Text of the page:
Sources: The Library of Congress Country Studies; CIA World Factbook
The coastal location of many Greek cities and towns, the multitude of islands, and the rugged terrain of the country's interior have traditionally made sea transport the basic means of linking localities within the country and Greek cities with foreign countries. The five largest Greek cities are all major ports: Athens/Piraeus, Thessaloniki, Patras, Heraklion, and Volos. In all, Greece has 123 ports large enough to handle passengers or freight. Besides the traditionally busy ports of Piraeus, Thessaloniki, and Patras, the ports of Igoumenitsa in the northwest, Volos in the east, and Kavala in the northeast have been gaining importance as transfer points for goods destined for Italy, the Middle East, and the Balkan countries (see fig. 10).
The Greek merchant fleet is among the largest in the world. In 1981 Greek-owned vessels numbered 4,402, totaling 50,909 gross tons. Of that number, 3,932 ships totaling 42,389 gross tons were registered under the Greek flag, and in that year, Greek-owned ships comprised 12 percent of world shipping tonnage. By 1990 all numbers had decreased. At that point, 2,189 vessels, totaling 24,970 gross tons and representing 6 percent of world tonnage, were Greek-owned. In 1994 the Greek merchant fleet was operating 1,407 vessels totaling 46.4 deadweight tons. In 1990 about 10 percent of Greek-owned ship tonnage sailed under foreign registry. Hard-hit by the international shipping slump in the 1980s, the Greek-registered part of the fleet shrank from a high of 3,972 ships in 1980, when Greece had the second-largest merchant marine in the world.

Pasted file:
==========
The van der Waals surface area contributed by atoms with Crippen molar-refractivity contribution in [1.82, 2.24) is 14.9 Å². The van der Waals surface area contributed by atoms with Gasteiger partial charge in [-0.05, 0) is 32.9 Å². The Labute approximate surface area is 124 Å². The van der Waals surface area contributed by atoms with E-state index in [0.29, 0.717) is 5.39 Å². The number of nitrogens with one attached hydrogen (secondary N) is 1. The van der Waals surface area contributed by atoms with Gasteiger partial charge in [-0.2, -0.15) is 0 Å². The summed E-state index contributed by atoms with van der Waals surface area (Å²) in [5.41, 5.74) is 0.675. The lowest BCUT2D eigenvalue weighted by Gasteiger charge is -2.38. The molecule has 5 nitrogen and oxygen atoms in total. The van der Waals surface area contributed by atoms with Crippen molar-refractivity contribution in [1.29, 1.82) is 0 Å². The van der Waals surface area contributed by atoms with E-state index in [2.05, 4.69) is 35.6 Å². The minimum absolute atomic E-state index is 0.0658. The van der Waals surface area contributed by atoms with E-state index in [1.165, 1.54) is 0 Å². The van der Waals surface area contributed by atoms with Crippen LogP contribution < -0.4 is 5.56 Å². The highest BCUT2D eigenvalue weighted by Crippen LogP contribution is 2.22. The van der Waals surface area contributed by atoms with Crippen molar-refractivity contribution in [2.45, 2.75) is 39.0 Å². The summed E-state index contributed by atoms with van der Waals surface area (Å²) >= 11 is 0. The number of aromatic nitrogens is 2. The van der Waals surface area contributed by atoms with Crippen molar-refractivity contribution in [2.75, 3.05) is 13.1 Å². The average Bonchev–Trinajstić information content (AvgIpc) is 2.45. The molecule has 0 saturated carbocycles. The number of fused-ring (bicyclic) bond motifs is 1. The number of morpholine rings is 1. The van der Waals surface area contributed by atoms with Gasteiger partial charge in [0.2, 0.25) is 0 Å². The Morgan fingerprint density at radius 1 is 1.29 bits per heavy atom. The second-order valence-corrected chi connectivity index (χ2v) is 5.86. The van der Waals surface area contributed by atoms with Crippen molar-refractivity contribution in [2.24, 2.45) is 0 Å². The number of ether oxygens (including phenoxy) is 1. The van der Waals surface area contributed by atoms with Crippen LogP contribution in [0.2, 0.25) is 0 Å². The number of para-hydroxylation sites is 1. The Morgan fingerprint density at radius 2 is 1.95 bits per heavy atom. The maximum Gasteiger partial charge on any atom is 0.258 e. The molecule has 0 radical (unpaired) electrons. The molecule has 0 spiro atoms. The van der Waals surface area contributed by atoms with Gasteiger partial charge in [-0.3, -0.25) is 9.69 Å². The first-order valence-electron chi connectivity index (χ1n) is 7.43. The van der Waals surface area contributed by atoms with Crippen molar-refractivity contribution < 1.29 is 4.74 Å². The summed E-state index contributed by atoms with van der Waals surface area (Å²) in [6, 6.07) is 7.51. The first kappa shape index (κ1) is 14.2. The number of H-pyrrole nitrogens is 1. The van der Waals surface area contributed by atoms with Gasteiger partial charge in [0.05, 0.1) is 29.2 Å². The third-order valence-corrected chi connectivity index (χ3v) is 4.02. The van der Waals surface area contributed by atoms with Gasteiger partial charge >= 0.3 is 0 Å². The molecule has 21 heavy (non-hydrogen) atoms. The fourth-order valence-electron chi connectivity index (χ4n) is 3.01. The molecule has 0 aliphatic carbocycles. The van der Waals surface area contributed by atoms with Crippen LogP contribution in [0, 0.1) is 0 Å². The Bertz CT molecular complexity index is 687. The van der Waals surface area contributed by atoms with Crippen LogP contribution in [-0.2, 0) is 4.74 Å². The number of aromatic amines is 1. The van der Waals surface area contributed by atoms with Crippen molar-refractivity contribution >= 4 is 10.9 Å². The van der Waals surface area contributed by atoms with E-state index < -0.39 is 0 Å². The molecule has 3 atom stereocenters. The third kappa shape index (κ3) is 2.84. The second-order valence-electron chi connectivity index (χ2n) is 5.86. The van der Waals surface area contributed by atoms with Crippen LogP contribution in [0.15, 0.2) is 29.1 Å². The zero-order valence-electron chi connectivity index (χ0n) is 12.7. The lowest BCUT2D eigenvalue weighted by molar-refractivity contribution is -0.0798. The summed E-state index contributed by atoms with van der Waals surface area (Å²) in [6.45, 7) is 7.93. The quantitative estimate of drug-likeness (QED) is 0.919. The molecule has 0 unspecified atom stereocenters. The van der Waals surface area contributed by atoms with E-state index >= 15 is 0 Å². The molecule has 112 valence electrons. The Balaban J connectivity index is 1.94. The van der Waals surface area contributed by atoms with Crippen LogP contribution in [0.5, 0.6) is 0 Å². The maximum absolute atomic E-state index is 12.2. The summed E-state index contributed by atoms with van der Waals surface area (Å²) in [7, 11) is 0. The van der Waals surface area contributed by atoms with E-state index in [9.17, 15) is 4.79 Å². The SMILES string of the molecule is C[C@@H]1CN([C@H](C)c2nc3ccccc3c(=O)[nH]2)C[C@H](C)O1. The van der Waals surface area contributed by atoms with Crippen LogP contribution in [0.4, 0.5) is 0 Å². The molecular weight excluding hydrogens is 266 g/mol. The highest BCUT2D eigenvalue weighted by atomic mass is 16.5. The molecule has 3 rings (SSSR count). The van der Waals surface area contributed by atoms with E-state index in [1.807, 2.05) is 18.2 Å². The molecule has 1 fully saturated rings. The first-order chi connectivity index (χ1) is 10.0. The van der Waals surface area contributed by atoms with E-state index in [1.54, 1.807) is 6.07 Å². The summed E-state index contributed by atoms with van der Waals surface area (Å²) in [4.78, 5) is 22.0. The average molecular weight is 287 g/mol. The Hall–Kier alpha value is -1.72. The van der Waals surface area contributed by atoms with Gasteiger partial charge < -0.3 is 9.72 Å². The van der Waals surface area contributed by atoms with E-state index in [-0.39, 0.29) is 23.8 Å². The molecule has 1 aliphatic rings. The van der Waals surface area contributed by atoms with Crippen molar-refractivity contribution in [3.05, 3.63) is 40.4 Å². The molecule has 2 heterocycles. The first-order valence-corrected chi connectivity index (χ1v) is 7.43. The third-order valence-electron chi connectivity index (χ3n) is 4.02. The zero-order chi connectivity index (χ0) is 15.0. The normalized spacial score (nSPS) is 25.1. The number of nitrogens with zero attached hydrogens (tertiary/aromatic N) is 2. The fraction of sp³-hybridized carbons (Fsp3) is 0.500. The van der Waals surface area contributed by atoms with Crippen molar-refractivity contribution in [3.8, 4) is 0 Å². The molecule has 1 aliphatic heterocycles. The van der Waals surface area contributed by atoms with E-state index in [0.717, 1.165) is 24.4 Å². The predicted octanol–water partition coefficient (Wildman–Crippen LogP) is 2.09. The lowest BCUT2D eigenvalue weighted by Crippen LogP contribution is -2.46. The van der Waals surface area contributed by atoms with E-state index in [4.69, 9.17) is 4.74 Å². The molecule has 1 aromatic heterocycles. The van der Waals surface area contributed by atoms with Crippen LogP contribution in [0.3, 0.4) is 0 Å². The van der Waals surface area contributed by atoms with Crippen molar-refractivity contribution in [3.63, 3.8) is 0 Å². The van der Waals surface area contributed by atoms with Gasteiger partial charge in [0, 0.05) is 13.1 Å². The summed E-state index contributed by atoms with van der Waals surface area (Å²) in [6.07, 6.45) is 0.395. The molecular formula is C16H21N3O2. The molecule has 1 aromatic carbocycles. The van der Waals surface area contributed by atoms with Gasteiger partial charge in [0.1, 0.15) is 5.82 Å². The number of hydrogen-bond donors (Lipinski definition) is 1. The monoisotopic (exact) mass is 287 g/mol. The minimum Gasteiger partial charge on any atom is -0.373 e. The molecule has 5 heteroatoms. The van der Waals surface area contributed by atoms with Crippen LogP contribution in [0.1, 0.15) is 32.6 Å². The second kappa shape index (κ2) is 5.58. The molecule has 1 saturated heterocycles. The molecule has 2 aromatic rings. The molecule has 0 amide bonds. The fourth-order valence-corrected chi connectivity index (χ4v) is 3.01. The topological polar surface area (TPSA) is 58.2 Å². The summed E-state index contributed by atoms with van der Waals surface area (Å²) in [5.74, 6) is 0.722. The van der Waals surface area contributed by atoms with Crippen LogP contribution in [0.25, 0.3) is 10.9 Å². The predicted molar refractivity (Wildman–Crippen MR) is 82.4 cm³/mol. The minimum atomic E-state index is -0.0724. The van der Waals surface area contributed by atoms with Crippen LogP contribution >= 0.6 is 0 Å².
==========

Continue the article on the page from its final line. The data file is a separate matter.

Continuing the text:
In the second half of the twentieth century, coastal shipping has declined as a connector of domestic points because of the development of an extensive overland transport network. The great majority of overland transport is by road rather than railroad or air. In the early 1990s, however, the closing of major roadways in the former Yugoslavia, which had provided an overland connection between Greece and Western Europe, enhanced the importance of Ionian ports such as Igoumenitsa, Patras on the northwest shore of the Peloponnesus, and Kalamai at the southern tip of the Peloponnesus.